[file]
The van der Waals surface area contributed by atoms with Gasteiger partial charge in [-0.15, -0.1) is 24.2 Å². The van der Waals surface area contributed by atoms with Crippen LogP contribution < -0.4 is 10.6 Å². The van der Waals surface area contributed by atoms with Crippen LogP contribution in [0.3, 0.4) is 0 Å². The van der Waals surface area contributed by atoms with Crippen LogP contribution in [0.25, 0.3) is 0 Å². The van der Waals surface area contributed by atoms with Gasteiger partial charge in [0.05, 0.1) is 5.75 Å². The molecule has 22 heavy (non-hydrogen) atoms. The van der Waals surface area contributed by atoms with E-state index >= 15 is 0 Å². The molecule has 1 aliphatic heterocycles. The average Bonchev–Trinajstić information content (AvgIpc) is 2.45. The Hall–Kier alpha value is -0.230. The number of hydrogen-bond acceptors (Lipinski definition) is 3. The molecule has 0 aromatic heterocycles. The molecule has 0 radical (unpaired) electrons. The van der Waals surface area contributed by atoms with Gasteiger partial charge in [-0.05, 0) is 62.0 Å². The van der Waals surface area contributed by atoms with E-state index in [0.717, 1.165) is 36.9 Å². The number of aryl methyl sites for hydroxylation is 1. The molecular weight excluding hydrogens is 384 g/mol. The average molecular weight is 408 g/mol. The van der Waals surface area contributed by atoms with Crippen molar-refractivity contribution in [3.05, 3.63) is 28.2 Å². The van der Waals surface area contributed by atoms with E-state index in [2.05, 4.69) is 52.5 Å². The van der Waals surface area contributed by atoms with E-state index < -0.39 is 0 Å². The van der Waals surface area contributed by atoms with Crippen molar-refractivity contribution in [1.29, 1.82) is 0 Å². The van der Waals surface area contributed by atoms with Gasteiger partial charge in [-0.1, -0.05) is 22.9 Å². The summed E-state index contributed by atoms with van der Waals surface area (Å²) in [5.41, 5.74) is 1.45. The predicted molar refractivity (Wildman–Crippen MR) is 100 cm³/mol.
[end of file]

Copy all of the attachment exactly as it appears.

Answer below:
The van der Waals surface area contributed by atoms with Gasteiger partial charge in [-0.15, -0.1) is 24.2 Å². The van der Waals surface area contributed by atoms with Crippen LogP contribution < -0.4 is 10.6 Å². The van der Waals surface area contributed by atoms with Crippen LogP contribution in [0.3, 0.4) is 0 Å². The van der Waals surface area contributed by atoms with Crippen LogP contribution in [0.25, 0.3) is 0 Å². The van der Waals surface area contributed by atoms with Gasteiger partial charge in [0.05, 0.1) is 5.75 Å². The molecule has 22 heavy (non-hydrogen) atoms. The van der Waals surface area contributed by atoms with E-state index >= 15 is 0 Å². The molecule has 1 aliphatic heterocycles. The average Bonchev–Trinajstić information content (AvgIpc) is 2.45. The Hall–Kier alpha value is -0.230. The number of hydrogen-bond acceptors (Lipinski definition) is 3. The molecule has 0 aromatic heterocycles. The molecule has 0 radical (unpaired) electrons. The van der Waals surface area contributed by atoms with Gasteiger partial charge in [-0.05, 0) is 62.0 Å². The van der Waals surface area contributed by atoms with E-state index in [0.717, 1.165) is 36.9 Å². The number of aryl methyl sites for hydroxylation is 1. The molecular weight excluding hydrogens is 384 g/mol. The average molecular weight is 408 g/mol. The van der Waals surface area contributed by atoms with Crippen molar-refractivity contribution in [3.05, 3.63) is 28.2 Å². The van der Waals surface area contributed by atoms with E-state index in [2.05, 4.69) is 52.5 Å². The van der Waals surface area contributed by atoms with E-state index < -0.39 is 0 Å². The van der Waals surface area contributed by atoms with Crippen molar-refractivity contribution in [1.29, 1.82) is 0 Å². The van der Waals surface area contributed by atoms with Gasteiger partial charge in [-0.1, -0.05) is 22.9 Å². The summed E-state index contributed by atoms with van der Waals surface area (Å²) in [5.41, 5.74) is 1.45. The predicted molar refractivity (Wildman–Crippen MR) is 100 cm³/mol.